WASHINGTON, May 8 (JTA) — School prayer advocates have assembled the largest congressional force in their 30-year-quest to overturn Supreme Court rulings that ended organized prayer in America’s schools. U.S. Rep. Ernest Istook (R-Okla.), with more than 100 of his House colleagues, formally introduced the “Religious Freedom Amendment” at a Capitol Hill ceremony Thursday. The amendment would extend free-speech protections to all forms of religious activity, including students who seek to lead their classmates in prayer. In fact, this is the central goal of the measure, Istook said. The amendment would read: “The people’s right to pray and to recognize their religious beliefs, heritage or traditions on public property, including schools, shall not be infringed. The government shall not require any person to join in prayer or other religious activity, initiate or designate school prayers, discriminate against religion, or deny equal access to a benefit on account of religion.” Just as the religious right has made its passage the crown jewel of their legislative agenda, Jewish groups across the religious spectrum have vowed to make its defeat a top priority. The Christian Coalition has pledged to spend at least $1 million on advertising to support the amendment’s passage. But despite the large number of co-sponsors of the amendment and the expensive campaign for passage about to be unveiled, the House and Senate are likely to fall short of the necessary two-thirds approval required to pass a constitutional amendment. House hearings on the measure are expected this summer, with a vote possible in the fall. Senate advocates are deferring, at least for now, to their House colleagues on the matter.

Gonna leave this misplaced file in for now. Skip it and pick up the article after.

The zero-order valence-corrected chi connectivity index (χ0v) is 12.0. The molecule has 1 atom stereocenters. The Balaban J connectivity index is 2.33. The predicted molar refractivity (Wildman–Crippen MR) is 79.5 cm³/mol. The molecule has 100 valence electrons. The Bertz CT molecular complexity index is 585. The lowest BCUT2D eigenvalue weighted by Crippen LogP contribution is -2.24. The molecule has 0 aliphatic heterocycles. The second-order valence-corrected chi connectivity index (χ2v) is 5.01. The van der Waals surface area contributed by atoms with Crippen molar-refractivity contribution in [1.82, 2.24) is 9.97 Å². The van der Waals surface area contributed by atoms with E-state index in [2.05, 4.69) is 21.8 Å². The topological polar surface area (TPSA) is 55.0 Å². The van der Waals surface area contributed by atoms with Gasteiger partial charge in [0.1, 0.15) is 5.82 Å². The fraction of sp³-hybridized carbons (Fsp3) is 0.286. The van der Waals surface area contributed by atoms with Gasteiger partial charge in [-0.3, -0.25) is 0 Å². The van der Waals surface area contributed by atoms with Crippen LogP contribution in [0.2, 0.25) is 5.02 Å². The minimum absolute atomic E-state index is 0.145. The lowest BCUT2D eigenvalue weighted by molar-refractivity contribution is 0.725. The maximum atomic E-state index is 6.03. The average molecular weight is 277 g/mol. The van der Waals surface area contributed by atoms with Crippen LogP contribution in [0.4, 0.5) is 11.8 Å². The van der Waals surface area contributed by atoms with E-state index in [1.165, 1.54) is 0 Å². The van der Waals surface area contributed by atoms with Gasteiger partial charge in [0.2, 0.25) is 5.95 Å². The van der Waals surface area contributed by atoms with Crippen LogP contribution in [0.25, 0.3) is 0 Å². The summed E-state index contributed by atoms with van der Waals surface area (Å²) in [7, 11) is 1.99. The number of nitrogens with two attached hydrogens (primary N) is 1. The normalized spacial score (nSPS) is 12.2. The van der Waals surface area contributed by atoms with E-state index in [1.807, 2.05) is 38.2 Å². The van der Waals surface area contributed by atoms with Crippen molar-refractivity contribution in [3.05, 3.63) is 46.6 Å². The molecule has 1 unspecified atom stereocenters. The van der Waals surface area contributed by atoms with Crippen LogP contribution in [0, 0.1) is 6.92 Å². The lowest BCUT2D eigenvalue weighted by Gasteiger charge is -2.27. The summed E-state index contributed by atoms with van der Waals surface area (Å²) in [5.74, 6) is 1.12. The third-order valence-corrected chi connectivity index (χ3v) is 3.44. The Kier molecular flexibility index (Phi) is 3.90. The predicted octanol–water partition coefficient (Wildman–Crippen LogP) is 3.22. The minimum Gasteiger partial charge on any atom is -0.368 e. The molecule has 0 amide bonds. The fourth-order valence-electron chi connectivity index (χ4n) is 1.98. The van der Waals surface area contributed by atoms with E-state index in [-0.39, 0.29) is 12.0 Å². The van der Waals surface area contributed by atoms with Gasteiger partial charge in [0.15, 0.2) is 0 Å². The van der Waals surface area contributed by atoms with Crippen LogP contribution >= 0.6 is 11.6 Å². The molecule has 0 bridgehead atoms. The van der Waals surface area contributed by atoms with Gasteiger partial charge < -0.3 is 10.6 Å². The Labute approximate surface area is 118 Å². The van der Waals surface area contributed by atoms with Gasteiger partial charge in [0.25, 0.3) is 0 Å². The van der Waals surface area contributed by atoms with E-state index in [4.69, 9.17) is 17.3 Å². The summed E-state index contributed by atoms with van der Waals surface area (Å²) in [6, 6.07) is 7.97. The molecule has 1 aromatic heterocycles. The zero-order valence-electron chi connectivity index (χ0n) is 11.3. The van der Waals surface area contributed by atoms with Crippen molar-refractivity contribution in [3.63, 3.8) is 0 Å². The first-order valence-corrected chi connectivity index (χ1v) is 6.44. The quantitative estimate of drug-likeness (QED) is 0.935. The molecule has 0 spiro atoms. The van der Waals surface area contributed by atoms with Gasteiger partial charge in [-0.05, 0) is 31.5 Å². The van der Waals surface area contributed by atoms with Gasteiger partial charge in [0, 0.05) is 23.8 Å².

School prayer proponents began battle with House bill